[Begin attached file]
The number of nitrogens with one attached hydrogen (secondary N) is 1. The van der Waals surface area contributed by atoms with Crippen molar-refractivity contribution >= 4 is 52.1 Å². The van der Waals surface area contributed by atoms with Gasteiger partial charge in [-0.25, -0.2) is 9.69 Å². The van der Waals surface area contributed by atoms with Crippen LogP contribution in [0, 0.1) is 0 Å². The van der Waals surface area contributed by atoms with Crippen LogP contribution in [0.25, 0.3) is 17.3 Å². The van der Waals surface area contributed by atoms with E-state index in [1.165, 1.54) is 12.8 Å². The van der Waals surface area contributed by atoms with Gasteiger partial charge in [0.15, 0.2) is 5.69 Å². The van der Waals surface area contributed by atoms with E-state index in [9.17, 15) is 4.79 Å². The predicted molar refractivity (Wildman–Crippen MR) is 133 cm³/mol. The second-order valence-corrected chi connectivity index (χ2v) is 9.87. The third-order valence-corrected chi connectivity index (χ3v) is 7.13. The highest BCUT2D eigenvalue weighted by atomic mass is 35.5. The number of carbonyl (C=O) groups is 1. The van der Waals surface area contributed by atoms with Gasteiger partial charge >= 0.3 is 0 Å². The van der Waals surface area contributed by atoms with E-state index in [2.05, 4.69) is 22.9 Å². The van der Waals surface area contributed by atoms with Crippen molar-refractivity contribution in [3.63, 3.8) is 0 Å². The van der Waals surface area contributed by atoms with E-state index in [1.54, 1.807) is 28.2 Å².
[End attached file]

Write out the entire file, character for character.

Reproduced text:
The number of nitrogens with one attached hydrogen (secondary N) is 1. The van der Waals surface area contributed by atoms with Crippen molar-refractivity contribution >= 4 is 52.1 Å². The van der Waals surface area contributed by atoms with Gasteiger partial charge in [-0.25, -0.2) is 9.69 Å². The van der Waals surface area contributed by atoms with Crippen LogP contribution in [0, 0.1) is 0 Å². The van der Waals surface area contributed by atoms with Crippen LogP contribution in [0.25, 0.3) is 17.3 Å². The van der Waals surface area contributed by atoms with E-state index in [1.165, 1.54) is 12.8 Å². The van der Waals surface area contributed by atoms with Gasteiger partial charge in [0.15, 0.2) is 5.69 Å². The van der Waals surface area contributed by atoms with E-state index in [9.17, 15) is 4.79 Å². The predicted molar refractivity (Wildman–Crippen MR) is 133 cm³/mol. The second-order valence-corrected chi connectivity index (χ2v) is 9.87. The third-order valence-corrected chi connectivity index (χ3v) is 7.13. The highest BCUT2D eigenvalue weighted by atomic mass is 35.5. The number of carbonyl (C=O) groups is 1. The van der Waals surface area contributed by atoms with Gasteiger partial charge >= 0.3 is 0 Å². The van der Waals surface area contributed by atoms with E-state index in [2.05, 4.69) is 22.9 Å². The van der Waals surface area contributed by atoms with Crippen molar-refractivity contribution in [3.63, 3.8) is 0 Å². The van der Waals surface area contributed by atoms with E-state index in [1.54, 1.807) is 28.2 Å².